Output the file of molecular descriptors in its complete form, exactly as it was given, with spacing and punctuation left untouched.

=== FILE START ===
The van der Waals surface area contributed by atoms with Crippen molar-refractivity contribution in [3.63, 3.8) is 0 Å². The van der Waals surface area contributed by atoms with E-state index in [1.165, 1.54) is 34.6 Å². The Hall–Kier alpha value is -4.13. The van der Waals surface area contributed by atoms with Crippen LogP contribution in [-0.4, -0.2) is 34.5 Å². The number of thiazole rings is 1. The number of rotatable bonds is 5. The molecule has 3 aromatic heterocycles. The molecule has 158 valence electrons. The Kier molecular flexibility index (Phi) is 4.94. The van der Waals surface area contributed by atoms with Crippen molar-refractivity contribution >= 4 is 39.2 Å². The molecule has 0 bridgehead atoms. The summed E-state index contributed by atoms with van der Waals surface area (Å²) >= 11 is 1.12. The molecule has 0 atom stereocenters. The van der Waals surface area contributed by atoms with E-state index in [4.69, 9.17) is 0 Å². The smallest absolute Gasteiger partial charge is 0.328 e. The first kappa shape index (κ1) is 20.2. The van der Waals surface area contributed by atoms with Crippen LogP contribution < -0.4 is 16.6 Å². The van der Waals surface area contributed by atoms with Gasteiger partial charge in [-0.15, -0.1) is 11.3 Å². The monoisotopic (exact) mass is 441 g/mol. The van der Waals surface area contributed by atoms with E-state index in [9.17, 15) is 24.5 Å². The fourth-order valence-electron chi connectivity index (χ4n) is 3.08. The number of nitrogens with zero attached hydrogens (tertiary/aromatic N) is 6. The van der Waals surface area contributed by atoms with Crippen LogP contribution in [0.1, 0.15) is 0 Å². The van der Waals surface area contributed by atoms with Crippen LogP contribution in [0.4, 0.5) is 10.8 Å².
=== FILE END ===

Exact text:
The van der Waals surface area contributed by atoms with Crippen molar-refractivity contribution in [3.63, 3.8) is 0 Å². The van der Waals surface area contributed by atoms with E-state index in [1.165, 1.54) is 34.6 Å². The Hall–Kier alpha value is -4.13. The van der Waals surface area contributed by atoms with Crippen LogP contribution in [-0.4, -0.2) is 34.5 Å². The number of thiazole rings is 1. The number of rotatable bonds is 5. The molecule has 3 aromatic heterocycles. The molecule has 158 valence electrons. The Kier molecular flexibility index (Phi) is 4.94. The van der Waals surface area contributed by atoms with Crippen molar-refractivity contribution >= 4 is 39.2 Å². The molecule has 0 bridgehead atoms. The summed E-state index contributed by atoms with van der Waals surface area (Å²) >= 11 is 1.12. The molecule has 0 atom stereocenters. The van der Waals surface area contributed by atoms with E-state index in [4.69, 9.17) is 0 Å². The smallest absolute Gasteiger partial charge is 0.328 e. The first kappa shape index (κ1) is 20.2. The van der Waals surface area contributed by atoms with Crippen LogP contribution < -0.4 is 16.6 Å². The van der Waals surface area contributed by atoms with Gasteiger partial charge in [-0.15, -0.1) is 11.3 Å². The monoisotopic (exact) mass is 441 g/mol. The van der Waals surface area contributed by atoms with E-state index in [9.17, 15) is 24.5 Å². The fourth-order valence-electron chi connectivity index (χ4n) is 3.08. The number of nitrogens with zero attached hydrogens (tertiary/aromatic N) is 6. The van der Waals surface area contributed by atoms with Crippen LogP contribution in [0.1, 0.15) is 0 Å². The van der Waals surface area contributed by atoms with Crippen LogP contribution in [0.4, 0.5) is 10.8 Å².